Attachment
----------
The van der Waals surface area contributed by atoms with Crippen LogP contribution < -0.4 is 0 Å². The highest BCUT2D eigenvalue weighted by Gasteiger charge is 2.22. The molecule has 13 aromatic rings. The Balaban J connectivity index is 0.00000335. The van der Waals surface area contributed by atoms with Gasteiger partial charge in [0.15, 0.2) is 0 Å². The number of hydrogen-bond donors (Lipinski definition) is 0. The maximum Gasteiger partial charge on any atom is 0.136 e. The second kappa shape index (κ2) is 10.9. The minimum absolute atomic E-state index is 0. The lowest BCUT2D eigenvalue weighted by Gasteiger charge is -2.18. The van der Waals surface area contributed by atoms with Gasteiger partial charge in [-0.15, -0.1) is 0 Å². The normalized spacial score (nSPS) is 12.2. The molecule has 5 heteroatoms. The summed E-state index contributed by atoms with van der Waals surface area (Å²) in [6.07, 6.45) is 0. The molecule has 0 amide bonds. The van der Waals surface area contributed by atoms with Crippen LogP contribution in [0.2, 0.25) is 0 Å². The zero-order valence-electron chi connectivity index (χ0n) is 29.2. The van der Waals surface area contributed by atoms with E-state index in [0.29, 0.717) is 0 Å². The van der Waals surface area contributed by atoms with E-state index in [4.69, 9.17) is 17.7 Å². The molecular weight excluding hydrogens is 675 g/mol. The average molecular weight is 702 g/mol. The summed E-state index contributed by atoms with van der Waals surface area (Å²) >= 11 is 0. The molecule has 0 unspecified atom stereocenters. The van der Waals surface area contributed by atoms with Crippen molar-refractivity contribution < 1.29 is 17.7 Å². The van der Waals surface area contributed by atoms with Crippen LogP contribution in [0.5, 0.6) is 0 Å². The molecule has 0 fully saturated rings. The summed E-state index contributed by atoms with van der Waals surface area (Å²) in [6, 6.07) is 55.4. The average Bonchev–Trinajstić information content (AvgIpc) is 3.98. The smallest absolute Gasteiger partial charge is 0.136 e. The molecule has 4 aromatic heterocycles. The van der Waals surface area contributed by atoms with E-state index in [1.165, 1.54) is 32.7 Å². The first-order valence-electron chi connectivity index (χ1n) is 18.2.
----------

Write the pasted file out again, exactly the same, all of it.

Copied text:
The van der Waals surface area contributed by atoms with Crippen LogP contribution < -0.4 is 0 Å². The highest BCUT2D eigenvalue weighted by Gasteiger charge is 2.22. The molecule has 13 aromatic rings. The Balaban J connectivity index is 0.00000335. The van der Waals surface area contributed by atoms with Gasteiger partial charge in [0.15, 0.2) is 0 Å². The number of hydrogen-bond donors (Lipinski definition) is 0. The maximum Gasteiger partial charge on any atom is 0.136 e. The second kappa shape index (κ2) is 10.9. The minimum absolute atomic E-state index is 0. The lowest BCUT2D eigenvalue weighted by Gasteiger charge is -2.18. The van der Waals surface area contributed by atoms with Gasteiger partial charge in [-0.15, -0.1) is 0 Å². The normalized spacial score (nSPS) is 12.2. The molecule has 5 heteroatoms. The summed E-state index contributed by atoms with van der Waals surface area (Å²) in [6.07, 6.45) is 0. The molecule has 0 amide bonds. The van der Waals surface area contributed by atoms with Crippen LogP contribution in [0.2, 0.25) is 0 Å². The zero-order valence-electron chi connectivity index (χ0n) is 29.2. The van der Waals surface area contributed by atoms with E-state index in [0.29, 0.717) is 0 Å². The van der Waals surface area contributed by atoms with E-state index in [4.69, 9.17) is 17.7 Å². The molecular weight excluding hydrogens is 675 g/mol. The average molecular weight is 702 g/mol. The summed E-state index contributed by atoms with van der Waals surface area (Å²) >= 11 is 0. The molecule has 0 unspecified atom stereocenters. The van der Waals surface area contributed by atoms with Crippen molar-refractivity contribution < 1.29 is 17.7 Å². The van der Waals surface area contributed by atoms with Crippen LogP contribution in [0.5, 0.6) is 0 Å². The molecule has 0 fully saturated rings. The summed E-state index contributed by atoms with van der Waals surface area (Å²) in [6, 6.07) is 55.4. The average Bonchev–Trinajstić information content (AvgIpc) is 3.98. The smallest absolute Gasteiger partial charge is 0.136 e. The molecule has 4 aromatic heterocycles. The van der Waals surface area contributed by atoms with E-state index in [1.165, 1.54) is 32.7 Å². The first-order valence-electron chi connectivity index (χ1n) is 18.2.